Humans have different experiences, and learn from them. Those experiences make them who they are, and shape their opinions. But somewhere inside each person there are differences. There are people who when looking at a sunset stand in awe, and others who only see a signal that it’s nearly suppertime.
When we don’t understand how someone else has come to the position they are supporting, we can often begin to understand when we ask them for their reasons. They may explain that when they were growing they couldn’t afford to replace things, so they tend to saving and frugality. They may explain that they lost a loved one far too early, and now feel that spending time with family is more important to them than economic gain. They may explain that they have an old injury that is not visible, but prevents them from being as strong or as fast as others, but that they don’t like being treated as handicapped so they don’t mention it. So often one piece of information can illuminated the decision making process of others. While we may still come to other conclusions, we understand how they came to theirs, and don’t feel upset at our own inability to change their position.
But often we are not in a position to ask “Why?” Why would someone spend their spare change on a lottery ticket when the odds are so weighted against winning? How can it seem reasonable to build a oil pipeline through ground that provides food and water for so many when the risk of a spill while small is catastrophic? Why start a war? Why ride a bike without a helmet? Why eat fugu? Sometimes we aren’t in a position to ask those making decisions that may effect us. Sometimes the answer is simply because the other person sees the risk/benefit differently. Why go to a sports event? Someone who enjoys sports identifies with the players and others in the crowd, is cheered by the camaraderie. For me, I would be physically uncomfortable, and mentally, not understanding what others did, and emotionally because I felt different- outside their group. Nothing says that there is anything wrong with their responses to the same situation, or mine. Both are fact based. They might feel equally out of place and confused at an event where I felt at home. In theory we could learn more about the activities of our friends, and some of the confusion would abate- but we might still lack that spark of connection that makes some of us attracted to art and some to sports. Luckily, there are so many wonderful things in the world that there’s something that enchants most people, if they can only find it.
It is usually easier for us to understand that some prefer the taste of strawberries and some prefer chocolate, some want the chicken others the beef, when we can each order what we want. It becomes more problematic when we all must share the same thing, whether it’s food, or the outcome of a political deal.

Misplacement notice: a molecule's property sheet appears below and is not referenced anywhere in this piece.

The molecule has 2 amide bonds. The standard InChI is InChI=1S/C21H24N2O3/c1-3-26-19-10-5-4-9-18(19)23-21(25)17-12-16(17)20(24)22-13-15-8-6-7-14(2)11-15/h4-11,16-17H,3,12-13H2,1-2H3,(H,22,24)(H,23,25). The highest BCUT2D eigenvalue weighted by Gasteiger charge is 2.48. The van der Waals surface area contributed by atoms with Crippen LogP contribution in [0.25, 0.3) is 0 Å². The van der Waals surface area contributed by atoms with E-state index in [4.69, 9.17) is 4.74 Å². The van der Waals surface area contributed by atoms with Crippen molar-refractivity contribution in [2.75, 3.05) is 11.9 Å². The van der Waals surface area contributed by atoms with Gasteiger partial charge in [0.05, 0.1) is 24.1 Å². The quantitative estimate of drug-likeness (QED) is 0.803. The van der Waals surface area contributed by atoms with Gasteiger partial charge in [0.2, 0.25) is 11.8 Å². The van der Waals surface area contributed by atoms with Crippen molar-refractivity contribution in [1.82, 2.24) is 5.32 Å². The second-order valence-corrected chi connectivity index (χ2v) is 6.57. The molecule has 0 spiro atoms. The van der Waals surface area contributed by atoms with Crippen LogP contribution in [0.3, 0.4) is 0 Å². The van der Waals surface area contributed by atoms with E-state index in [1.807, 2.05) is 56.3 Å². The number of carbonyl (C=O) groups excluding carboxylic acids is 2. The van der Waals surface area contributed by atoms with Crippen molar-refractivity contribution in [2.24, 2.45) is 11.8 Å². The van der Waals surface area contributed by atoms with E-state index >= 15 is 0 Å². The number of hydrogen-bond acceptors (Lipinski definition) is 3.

People go into politics because they want the ability to change the world around them, to fix things they have seen that they feel need fixing. Some have seen the dangers of oppression, others of poverty, others of environmental loss. Each fights for what has been shown to him to be needed. Sadly, once associated with a position, they are likely to be inundated with “supporting evidence” from those fighting for similar causes, and not given more balanced information. And it takes a LOT of evidence to change a world view. I have seen enough evidence that psychic abilities are real that I can’t imagine what might convince me otherwise. Certainly I can be shown that fraud exists in a given case, but that everything I’ve experienced for over six decades is also fraudulent? Highly unlikely. The most I can hope to convince anyone who believes it all to be fraud is that I am a careful observer (although they will almost certainly continue to think I have been fooled). I have to approach most people with a similarly open attitude. They have good reasons to believe what they believe, but they don’t have information that I have.
Sometimes that information is simply the way we’re built. I can perceive things others cannot- such as finding studs under wallboard. (How many people would discover they could if it occurred to them to try?) Other people have better senses of smell, or better color discrimination, or are color-blind. Our decisions are not made simply on different information, sometimes it’s how we experience the world, the way we see, hear, smell. I can usually tell what direction is East, although I am not sure how that works; and yet one of my daughters gets lost so easily that is a family joke. Scientists study how it is that birds can find directions during migration, or dogs defecate facing north. There may be an aspect of one of these abilities in my sense, and we are all as innocent of control over the abilities with which we are born as we are of our hair color, predisposition to certain diseases, or preference for vanilla or chocolate.
How can people not see the harm done by the decisions they make? Sometimes it’s lack of information, sometimes it’s how they prioritize things. We can share information and that will probably help. We can assume that hurtful acts are done by ignorance rather than malice. But neither ignorance nor motivation behind harm done excuses the harm because it doesn’t change it. We can try to help fix what we’ve done in ignorance when we find out about it; and help prevent other people from not knowing what harm they may inadvertently cause, but sometimes we are just going to have to accept that other people don’t see things the way we do. It may be cultural, it may be chemical. It may be an experience we’ve set up before we were born to teach us something we need to learn. But one of the hardest lessons for me is that sometimes I don’t and cannot understand why other people do things.